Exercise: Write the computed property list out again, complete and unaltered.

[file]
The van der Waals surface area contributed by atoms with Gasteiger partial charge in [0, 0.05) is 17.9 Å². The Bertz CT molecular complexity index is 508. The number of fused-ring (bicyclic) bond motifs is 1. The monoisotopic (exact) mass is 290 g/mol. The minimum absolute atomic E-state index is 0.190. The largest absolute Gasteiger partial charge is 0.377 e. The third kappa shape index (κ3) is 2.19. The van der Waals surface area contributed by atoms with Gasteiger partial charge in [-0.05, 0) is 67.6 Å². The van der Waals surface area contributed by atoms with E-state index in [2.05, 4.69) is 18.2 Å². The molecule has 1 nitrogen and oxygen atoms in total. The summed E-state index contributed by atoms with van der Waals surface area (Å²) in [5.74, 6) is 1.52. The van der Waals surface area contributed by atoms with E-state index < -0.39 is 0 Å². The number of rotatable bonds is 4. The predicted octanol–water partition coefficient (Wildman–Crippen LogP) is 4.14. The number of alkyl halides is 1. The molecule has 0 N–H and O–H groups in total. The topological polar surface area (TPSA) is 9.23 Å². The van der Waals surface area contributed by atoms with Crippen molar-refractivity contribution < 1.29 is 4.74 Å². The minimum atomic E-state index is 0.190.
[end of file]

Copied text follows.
The van der Waals surface area contributed by atoms with Gasteiger partial charge in [0, 0.05) is 17.9 Å². The Bertz CT molecular complexity index is 508. The number of fused-ring (bicyclic) bond motifs is 1. The monoisotopic (exact) mass is 290 g/mol. The minimum absolute atomic E-state index is 0.190. The largest absolute Gasteiger partial charge is 0.377 e. The third kappa shape index (κ3) is 2.19. The van der Waals surface area contributed by atoms with Gasteiger partial charge in [-0.05, 0) is 67.6 Å². The van der Waals surface area contributed by atoms with E-state index in [2.05, 4.69) is 18.2 Å². The molecule has 1 nitrogen and oxygen atoms in total. The summed E-state index contributed by atoms with van der Waals surface area (Å²) in [5.74, 6) is 1.52. The van der Waals surface area contributed by atoms with E-state index < -0.39 is 0 Å². The number of rotatable bonds is 4. The predicted octanol–water partition coefficient (Wildman–Crippen LogP) is 4.14. The number of alkyl halides is 1. The molecule has 0 N–H and O–H groups in total. The topological polar surface area (TPSA) is 9.23 Å². The van der Waals surface area contributed by atoms with Crippen molar-refractivity contribution < 1.29 is 4.74 Å². The minimum atomic E-state index is 0.190.